France Foodie Itinerary
From the white tablecloths of Parisian haute cuisine to the lively bouchons of Lyon, France can offer us a world of flavor. The sheer variety can even be a bit intimidating at times. If you jump right in and try whatever makes you curious, you can't go wrong.
If you heard your wine radar pinging, it's because we're starting things out in Bordeaux. Wherever there are copious amounts of red wine, there are bound to be some equally indulgent meat dishes to pair it with. Bordeaux is no exception.
What to eat: Entrecôte à la bordelaise. When visiting Bordeaux, this steak topped with a red wine, shallot, and butter sauce is the perfect match for the region's cabernet sauvignon and merlot-prominent wines. If you're interested in heartiness while skipping the meat, different preparations of cèpes, a local mushroom, will surely do the trick.
Local tip: A speciality that you'll find all across France is the delicious confit de canard, duck cooked in its own fat. The southwest of France is known as the birthplace of this decadent dish, so while you're in Bordeaux and the surrounding area, give it a try!
Brittany and Normandy
As you make your way up to the northwest of the country, you'll encounter quaint, historical cities and villages whose culinary focus lies in simplicity. Jam-packed with high-quality agricultural ingredients and seafood from the region, comfort food is the name of the game.
What to eat: Galettes and crêpes. Everyone knows that you can find crêpes on every street corner in Paris, but if you look for the source of these thin, versatile pancakes, you'll find that the wheat-loving region of Brittany is the best place to try countless variations of the savory buckwheat flour galettes or sweet wheat flour crêpes. France's northwest is also a significant producer of dairy products. As such, you'll find milks, butters, creams, and cheeses enriching the fabulous food. In Normandy, you can try camembert cheese in its homeland. Finally, the close proximity to the sea makes for impressive fruits de mer and fresh seafood platters served cold on a bed of ice.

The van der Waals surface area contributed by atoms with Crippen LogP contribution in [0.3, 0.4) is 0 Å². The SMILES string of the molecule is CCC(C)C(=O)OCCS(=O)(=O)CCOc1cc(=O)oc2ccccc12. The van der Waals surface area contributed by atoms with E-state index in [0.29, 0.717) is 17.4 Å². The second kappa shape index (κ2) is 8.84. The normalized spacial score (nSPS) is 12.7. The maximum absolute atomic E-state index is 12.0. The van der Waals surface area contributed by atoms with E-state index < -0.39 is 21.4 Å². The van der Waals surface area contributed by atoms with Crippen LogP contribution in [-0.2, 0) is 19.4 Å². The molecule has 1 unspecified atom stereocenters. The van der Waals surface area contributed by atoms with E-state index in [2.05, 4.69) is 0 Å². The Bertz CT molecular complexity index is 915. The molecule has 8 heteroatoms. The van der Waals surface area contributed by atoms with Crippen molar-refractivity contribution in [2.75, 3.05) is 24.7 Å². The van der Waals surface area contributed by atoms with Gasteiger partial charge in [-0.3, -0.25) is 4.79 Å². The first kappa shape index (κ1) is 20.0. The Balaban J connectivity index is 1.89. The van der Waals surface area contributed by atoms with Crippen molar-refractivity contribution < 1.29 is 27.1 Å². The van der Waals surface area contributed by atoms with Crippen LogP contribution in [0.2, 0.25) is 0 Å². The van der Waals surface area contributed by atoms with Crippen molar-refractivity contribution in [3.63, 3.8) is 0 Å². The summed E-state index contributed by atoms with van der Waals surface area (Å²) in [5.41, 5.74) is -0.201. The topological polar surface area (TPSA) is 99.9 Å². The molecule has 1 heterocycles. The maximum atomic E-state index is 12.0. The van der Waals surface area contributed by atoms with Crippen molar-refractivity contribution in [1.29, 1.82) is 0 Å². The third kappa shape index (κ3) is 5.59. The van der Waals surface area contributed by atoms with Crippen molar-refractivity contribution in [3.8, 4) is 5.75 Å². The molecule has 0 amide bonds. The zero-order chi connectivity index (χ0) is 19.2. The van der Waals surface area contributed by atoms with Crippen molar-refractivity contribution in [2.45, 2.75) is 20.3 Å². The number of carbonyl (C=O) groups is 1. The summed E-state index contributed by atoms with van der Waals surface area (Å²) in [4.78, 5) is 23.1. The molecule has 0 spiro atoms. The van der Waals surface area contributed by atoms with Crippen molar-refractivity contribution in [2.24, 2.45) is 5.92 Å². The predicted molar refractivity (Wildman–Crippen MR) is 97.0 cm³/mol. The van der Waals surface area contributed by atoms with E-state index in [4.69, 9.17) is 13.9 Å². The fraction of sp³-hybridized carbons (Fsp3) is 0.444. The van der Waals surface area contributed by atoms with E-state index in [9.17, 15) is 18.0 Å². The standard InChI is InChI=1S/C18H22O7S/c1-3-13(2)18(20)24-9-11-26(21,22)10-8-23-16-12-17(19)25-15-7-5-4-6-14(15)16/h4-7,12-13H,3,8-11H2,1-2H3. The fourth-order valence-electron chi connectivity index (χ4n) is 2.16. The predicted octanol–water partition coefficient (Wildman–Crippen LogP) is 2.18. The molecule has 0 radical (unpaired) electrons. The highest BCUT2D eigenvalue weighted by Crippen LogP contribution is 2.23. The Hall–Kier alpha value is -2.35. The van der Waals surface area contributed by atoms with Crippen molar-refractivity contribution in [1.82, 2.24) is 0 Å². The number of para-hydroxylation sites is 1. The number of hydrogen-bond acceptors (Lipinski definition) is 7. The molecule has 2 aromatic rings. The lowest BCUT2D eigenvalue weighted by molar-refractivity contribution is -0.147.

Local tip: A vast quantity of apples are grown in Brittany and Normandy, and it shows in the cuisine. Many apples are destined to become beverages like ciders and calvados, an apple brandy. Both tend to play a role in local stews. Naturally, the apples also form a foundation for tasty pastries and other desserts.
For some, it's the city of light, while for others, it's the city of love. Foodies, however, will each have their own special idea of what makes Paris stand out to them. This is because Paris holds something for everyone. Casual brasseries and bistros stand just around the corner from some of the finest (and most expensive) restaurants in the world. Cafés, bakeries, and chocolatiers all line the streets. Parisians live their lives out and about, so when you make it to Paris, follow their lead.
What to eat: Everything. Choosing one or even a selection of things to eat in Paris is virtually impossible. There is simply so much good food here that we could easily write another whole guide just on food in the French capital. Paris is a collision of traditional fine dining, regional specialities from all over the country, international influences, and modern, innovative techniques reserved for the fanciest of restaurants. One recommendation would be to avoid the regional favorites from this itinerary, no matter how tempting they may be, so you can try them in their original form. Paris is, however, a great place to try national favorites like hachis parmentier, croque monsieur, macarons, and the ubiquitous baguette.
Local tips: Start each day with a different pastry from local bakeries. Parisian bakeries can be found all over the place and feature endless variations of baguettes, croissants, pain au chocolat, éclairs, and much, much more.
Sit-down dinners at brasseries are a good balance between the food you can order and the price that you'll pay. Chances are you'll have access to typical Parisian fare like steak frites or onion soup. That said, don't let price deter you from a full Parisian restaurant experience. Many establishments offer a prix-fixe or "fixed-price" menu option that lets you keep within your budget while still dining out on the town among the glistening streets of Paris.
Alongside the French/German border, you'll find the region of Alsace, an area that historically changed hands quite a bit, resulting in a unique hybrid that can be observed in the architecture, language, and, of course, the food.
What to eat: Flammekueche. Sometimes characterized as an Alsatian pizza, this flatbread is topped with crème fraîche, cheese, onions, and lardons. Different variations see the addition of additional ingredients like mushrooms or Gruyère cheese. Heavy appetites will appreciate the German-influenced choucroute, which contains sauerkraut and a variety of meats and sausages.